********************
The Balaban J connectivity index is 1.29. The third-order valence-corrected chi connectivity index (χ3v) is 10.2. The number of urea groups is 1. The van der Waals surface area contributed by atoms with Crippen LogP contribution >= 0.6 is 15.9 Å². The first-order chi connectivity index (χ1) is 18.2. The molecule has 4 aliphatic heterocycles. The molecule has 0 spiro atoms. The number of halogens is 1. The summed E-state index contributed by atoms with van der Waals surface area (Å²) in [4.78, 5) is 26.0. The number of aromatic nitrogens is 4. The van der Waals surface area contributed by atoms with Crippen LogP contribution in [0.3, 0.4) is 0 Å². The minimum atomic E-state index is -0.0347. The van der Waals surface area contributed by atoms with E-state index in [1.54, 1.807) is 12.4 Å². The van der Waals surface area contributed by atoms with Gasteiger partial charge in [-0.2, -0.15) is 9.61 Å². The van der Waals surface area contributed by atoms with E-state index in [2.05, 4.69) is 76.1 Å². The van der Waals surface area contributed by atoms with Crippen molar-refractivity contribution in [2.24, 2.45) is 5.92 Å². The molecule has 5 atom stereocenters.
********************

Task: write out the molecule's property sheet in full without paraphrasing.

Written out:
The Balaban J connectivity index is 1.29. The third-order valence-corrected chi connectivity index (χ3v) is 10.2. The number of urea groups is 1. The van der Waals surface area contributed by atoms with Crippen LogP contribution >= 0.6 is 15.9 Å². The first-order chi connectivity index (χ1) is 18.2. The molecule has 4 aliphatic heterocycles. The molecule has 0 spiro atoms. The number of halogens is 1. The summed E-state index contributed by atoms with van der Waals surface area (Å²) in [4.78, 5) is 26.0. The number of aromatic nitrogens is 4. The van der Waals surface area contributed by atoms with Crippen LogP contribution in [0.3, 0.4) is 0 Å². The minimum atomic E-state index is -0.0347. The van der Waals surface area contributed by atoms with E-state index in [1.54, 1.807) is 12.4 Å². The van der Waals surface area contributed by atoms with Gasteiger partial charge in [-0.2, -0.15) is 9.61 Å². The van der Waals surface area contributed by atoms with E-state index in [2.05, 4.69) is 76.1 Å². The van der Waals surface area contributed by atoms with Crippen molar-refractivity contribution in [2.24, 2.45) is 5.92 Å². The molecule has 5 atom stereocenters.